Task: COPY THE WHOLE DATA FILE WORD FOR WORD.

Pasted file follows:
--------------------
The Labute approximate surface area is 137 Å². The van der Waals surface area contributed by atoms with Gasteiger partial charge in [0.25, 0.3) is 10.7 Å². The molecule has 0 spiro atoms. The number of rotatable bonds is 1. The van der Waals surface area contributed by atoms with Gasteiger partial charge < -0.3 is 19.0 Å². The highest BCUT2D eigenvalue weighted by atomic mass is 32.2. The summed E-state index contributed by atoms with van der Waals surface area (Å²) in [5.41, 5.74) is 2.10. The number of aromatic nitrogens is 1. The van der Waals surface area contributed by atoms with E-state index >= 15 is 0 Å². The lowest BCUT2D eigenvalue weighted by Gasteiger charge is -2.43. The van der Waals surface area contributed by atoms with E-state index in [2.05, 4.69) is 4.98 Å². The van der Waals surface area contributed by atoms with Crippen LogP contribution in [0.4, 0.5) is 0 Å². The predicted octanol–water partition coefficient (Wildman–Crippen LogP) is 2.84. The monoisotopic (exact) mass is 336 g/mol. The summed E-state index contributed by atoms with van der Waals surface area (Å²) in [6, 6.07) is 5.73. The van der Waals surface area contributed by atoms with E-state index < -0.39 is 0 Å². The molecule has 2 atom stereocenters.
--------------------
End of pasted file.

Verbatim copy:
The Labute approximate surface area is 137 Å². The van der Waals surface area contributed by atoms with Gasteiger partial charge in [0.25, 0.3) is 10.7 Å². The molecule has 0 spiro atoms. The number of rotatable bonds is 1. The van der Waals surface area contributed by atoms with Gasteiger partial charge < -0.3 is 19.0 Å². The highest BCUT2D eigenvalue weighted by atomic mass is 32.2. The summed E-state index contributed by atoms with van der Waals surface area (Å²) in [5.41, 5.74) is 2.10. The number of aromatic nitrogens is 1. The van der Waals surface area contributed by atoms with E-state index >= 15 is 0 Å². The lowest BCUT2D eigenvalue weighted by Gasteiger charge is -2.43. The van der Waals surface area contributed by atoms with E-state index in [2.05, 4.69) is 4.98 Å². The van der Waals surface area contributed by atoms with Crippen LogP contribution in [0.4, 0.5) is 0 Å². The predicted octanol–water partition coefficient (Wildman–Crippen LogP) is 2.84. The monoisotopic (exact) mass is 336 g/mol. The summed E-state index contributed by atoms with van der Waals surface area (Å²) in [6, 6.07) is 5.73. The van der Waals surface area contributed by atoms with E-state index < -0.39 is 0 Å². The molecule has 2 atom stereocenters.